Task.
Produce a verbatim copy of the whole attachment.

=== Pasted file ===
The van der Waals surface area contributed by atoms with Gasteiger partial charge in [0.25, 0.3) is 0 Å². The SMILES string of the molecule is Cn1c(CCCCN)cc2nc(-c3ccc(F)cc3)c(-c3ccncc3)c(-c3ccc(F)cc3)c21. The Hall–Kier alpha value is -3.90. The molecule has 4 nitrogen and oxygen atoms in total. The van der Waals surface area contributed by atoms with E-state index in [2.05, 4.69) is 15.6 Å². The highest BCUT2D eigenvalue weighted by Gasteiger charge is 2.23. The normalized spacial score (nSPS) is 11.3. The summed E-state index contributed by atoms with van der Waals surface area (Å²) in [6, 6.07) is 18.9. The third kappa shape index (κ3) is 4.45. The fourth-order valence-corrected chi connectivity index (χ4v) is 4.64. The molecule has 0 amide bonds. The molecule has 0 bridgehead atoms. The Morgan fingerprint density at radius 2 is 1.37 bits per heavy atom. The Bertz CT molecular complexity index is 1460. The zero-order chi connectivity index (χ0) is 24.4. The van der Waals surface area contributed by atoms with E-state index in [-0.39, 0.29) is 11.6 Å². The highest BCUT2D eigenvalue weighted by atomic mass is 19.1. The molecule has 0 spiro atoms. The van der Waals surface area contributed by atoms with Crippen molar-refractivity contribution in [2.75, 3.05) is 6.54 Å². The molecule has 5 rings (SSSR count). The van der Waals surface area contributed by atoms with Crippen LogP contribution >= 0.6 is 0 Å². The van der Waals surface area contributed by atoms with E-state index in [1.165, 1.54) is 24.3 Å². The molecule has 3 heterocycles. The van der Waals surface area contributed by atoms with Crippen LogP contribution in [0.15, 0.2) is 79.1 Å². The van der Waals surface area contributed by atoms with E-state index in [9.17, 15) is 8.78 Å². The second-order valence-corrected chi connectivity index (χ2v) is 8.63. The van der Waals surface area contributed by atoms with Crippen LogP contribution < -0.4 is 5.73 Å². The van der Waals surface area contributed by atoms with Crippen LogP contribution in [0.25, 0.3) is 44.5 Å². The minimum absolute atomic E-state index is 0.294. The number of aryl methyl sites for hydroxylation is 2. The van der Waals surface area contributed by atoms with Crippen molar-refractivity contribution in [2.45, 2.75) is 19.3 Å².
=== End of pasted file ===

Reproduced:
The van der Waals surface area contributed by atoms with Gasteiger partial charge in [0.25, 0.3) is 0 Å². The SMILES string of the molecule is Cn1c(CCCCN)cc2nc(-c3ccc(F)cc3)c(-c3ccncc3)c(-c3ccc(F)cc3)c21. The Hall–Kier alpha value is -3.90. The molecule has 4 nitrogen and oxygen atoms in total. The van der Waals surface area contributed by atoms with E-state index in [2.05, 4.69) is 15.6 Å². The highest BCUT2D eigenvalue weighted by Gasteiger charge is 2.23. The normalized spacial score (nSPS) is 11.3. The summed E-state index contributed by atoms with van der Waals surface area (Å²) in [6, 6.07) is 18.9. The third kappa shape index (κ3) is 4.45. The fourth-order valence-corrected chi connectivity index (χ4v) is 4.64. The molecule has 0 amide bonds. The molecule has 0 bridgehead atoms. The Morgan fingerprint density at radius 2 is 1.37 bits per heavy atom. The Bertz CT molecular complexity index is 1460. The zero-order chi connectivity index (χ0) is 24.4. The van der Waals surface area contributed by atoms with E-state index in [-0.39, 0.29) is 11.6 Å². The highest BCUT2D eigenvalue weighted by atomic mass is 19.1. The molecule has 0 spiro atoms. The van der Waals surface area contributed by atoms with Crippen molar-refractivity contribution in [2.75, 3.05) is 6.54 Å². The molecule has 5 rings (SSSR count). The van der Waals surface area contributed by atoms with Crippen LogP contribution >= 0.6 is 0 Å². The van der Waals surface area contributed by atoms with E-state index in [1.165, 1.54) is 24.3 Å². The molecule has 3 heterocycles. The van der Waals surface area contributed by atoms with Crippen LogP contribution in [0.15, 0.2) is 79.1 Å². The van der Waals surface area contributed by atoms with E-state index in [9.17, 15) is 8.78 Å². The second-order valence-corrected chi connectivity index (χ2v) is 8.63. The van der Waals surface area contributed by atoms with Crippen LogP contribution < -0.4 is 5.73 Å². The van der Waals surface area contributed by atoms with Crippen LogP contribution in [0.25, 0.3) is 44.5 Å². The minimum absolute atomic E-state index is 0.294. The number of aryl methyl sites for hydroxylation is 2. The van der Waals surface area contributed by atoms with Crippen molar-refractivity contribution in [2.45, 2.75) is 19.3 Å².